“Dena gets the people when they want to change their lives but they don’t know how or when they’re struggling,” Zias said.
For Dena, she wants to help those who feel like they’re lost and alone, and she has hard-won expertise.
“Every individual I come across, I know what they need. When this person comes to me and they’re so broken, I’m like ‘I know how to relate to you and how to guide people,’” Dena said.
Her older sister Dani Walker, has also struggled with homelessness and drugs, but is currently seven months out of prison and working at Burger King and getting her life back as well with the help of the homeless court in Phoenix.
“I might be the older sister but I’m following in her footsteps,” Dani said.
Dena and Dani Walker embracing after sharing their stories.
“We have mentor nights, connections nights, there’s yoga, we do celebratory recovery, there’s cooking classes, there’s a lot of ways that we can get hours,” Dani said.
Although Dani’s fines have been resolved in Maricopa County, she said she has fines in other counties, which means there is still a hold on her driver’s license and unresolved fines.
Zias said that it is common for individuals to go through one homeless court, only to have fines unsolvable in other counties.
“For those ones it’s more of here’s what they’ve done, what these counties have forgiven, and hope they forgive the fines as well,” Zias said.
The court doesn’t work for everyone, its creators admit. Of the x,xxx who have gone throught the court, vowing to change, only about what percentage of them succeed like Dena Walker did.
The homeless court meets every Tuesday at 1:30 p.m. on the Human Services Campus located on 12th Avenue in Phoenix and it is a room filled with hope.
On a recent Tuesday, 20 hopefuls sat in a small classroom-like room in the back of the campus, where the judge sat eye level behind a desk, in everyday, business casual clothes, unlike a normal courtroom where a judge sits higher in a gown.
When the homeless court first began, judges would volunteer to sit at the docket all day. As the years went on, and the court grew from the beginning three cities to a state-wide approved by Legislature, Kane said that they needed to pay judges. Now, once a month when the court is held judges are rotated from each city to sit on the docket for that day.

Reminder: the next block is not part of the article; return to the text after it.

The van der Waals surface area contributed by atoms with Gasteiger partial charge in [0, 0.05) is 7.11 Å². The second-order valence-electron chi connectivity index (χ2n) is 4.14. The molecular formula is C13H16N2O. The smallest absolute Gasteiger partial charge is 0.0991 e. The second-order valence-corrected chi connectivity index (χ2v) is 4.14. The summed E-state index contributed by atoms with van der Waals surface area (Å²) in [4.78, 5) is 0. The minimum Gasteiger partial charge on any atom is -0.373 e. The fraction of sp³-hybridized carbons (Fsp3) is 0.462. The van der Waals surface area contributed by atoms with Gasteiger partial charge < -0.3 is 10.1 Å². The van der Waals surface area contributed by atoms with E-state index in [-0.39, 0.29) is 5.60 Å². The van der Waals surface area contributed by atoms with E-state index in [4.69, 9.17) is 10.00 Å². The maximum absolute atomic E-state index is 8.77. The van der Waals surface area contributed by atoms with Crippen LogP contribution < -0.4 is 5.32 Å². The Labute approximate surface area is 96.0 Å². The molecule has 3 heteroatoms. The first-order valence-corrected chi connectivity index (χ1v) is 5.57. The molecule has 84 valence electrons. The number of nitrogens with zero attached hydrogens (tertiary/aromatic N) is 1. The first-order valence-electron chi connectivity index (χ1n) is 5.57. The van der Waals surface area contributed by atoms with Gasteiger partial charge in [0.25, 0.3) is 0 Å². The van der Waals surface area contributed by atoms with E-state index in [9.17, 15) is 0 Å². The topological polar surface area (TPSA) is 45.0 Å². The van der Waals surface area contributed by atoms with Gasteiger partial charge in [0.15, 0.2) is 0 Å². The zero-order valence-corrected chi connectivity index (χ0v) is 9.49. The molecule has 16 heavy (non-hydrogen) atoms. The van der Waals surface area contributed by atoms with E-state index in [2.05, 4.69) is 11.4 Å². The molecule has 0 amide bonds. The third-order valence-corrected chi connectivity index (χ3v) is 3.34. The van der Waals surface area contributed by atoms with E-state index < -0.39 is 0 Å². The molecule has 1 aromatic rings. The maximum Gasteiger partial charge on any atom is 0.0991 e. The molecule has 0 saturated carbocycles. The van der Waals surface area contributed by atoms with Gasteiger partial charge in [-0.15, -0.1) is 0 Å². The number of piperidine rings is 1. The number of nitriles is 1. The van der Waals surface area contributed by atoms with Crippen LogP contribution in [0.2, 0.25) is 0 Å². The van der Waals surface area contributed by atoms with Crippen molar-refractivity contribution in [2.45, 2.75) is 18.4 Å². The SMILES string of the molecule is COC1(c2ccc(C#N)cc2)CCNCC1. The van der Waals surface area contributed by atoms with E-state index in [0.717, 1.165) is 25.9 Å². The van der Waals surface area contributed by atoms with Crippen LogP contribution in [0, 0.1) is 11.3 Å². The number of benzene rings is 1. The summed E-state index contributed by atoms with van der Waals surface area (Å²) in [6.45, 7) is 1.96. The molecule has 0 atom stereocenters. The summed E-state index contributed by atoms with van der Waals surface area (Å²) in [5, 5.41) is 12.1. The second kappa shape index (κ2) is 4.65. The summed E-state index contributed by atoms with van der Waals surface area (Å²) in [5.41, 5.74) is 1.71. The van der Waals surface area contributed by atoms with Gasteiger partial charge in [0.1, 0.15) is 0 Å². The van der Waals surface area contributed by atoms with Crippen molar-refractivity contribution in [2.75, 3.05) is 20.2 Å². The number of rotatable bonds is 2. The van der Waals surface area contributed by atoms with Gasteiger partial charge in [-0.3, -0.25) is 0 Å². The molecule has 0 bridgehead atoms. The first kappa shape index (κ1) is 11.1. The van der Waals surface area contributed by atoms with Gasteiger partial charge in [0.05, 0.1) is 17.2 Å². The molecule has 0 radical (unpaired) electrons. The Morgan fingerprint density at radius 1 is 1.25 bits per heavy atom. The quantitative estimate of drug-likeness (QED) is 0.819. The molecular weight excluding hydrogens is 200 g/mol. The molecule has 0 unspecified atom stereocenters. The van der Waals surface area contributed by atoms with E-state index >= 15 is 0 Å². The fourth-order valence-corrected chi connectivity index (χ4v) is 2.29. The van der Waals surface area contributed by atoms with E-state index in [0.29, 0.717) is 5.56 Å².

Once each person is called forward, accompanied by their case managers, they told how many community hours they completed, if they’re actively looking for work or have a job, if so how long they’ve been there, and other information the judge should know about their progress.
Once the case manager has spoken, the judge then asks the individual how their life has been since, what they’ve been doing, then congratulates them and hands them a folder with a certificate saying they’ve graduated through the Homeless Court.
“It’s like graduation,” Mussman said. “Everyone is so happy and full of cheer. It’s a really cool thing to see.” Mussman said the highlight of his career was being apart of the Homeless Court and helping those who felt helpless, find a new way of life.
A tall middle aged man, covered in tattoos, shook the hand of the judge with the biggest smile and went back to his seat looking happier than ever. He stared at the folder with relief and happiness as the court went on to graduate other individuals.
Among the individuals there were single mothers, recovering addicts, juvenile delinquents who needed to be steered in the right direction, and once they had that certificate in their hands, it was like nothing else mattered.
In 2018 alone, there were a total of 374 cases heard that resulted in 64,522 restitution hours and $296,567.87 in fines resolved.
“I feel like all this stuff happened because I felt like nobody cared,” Dena said. “I want people to know that someone does care.”
Written by: Ashli Digiambattista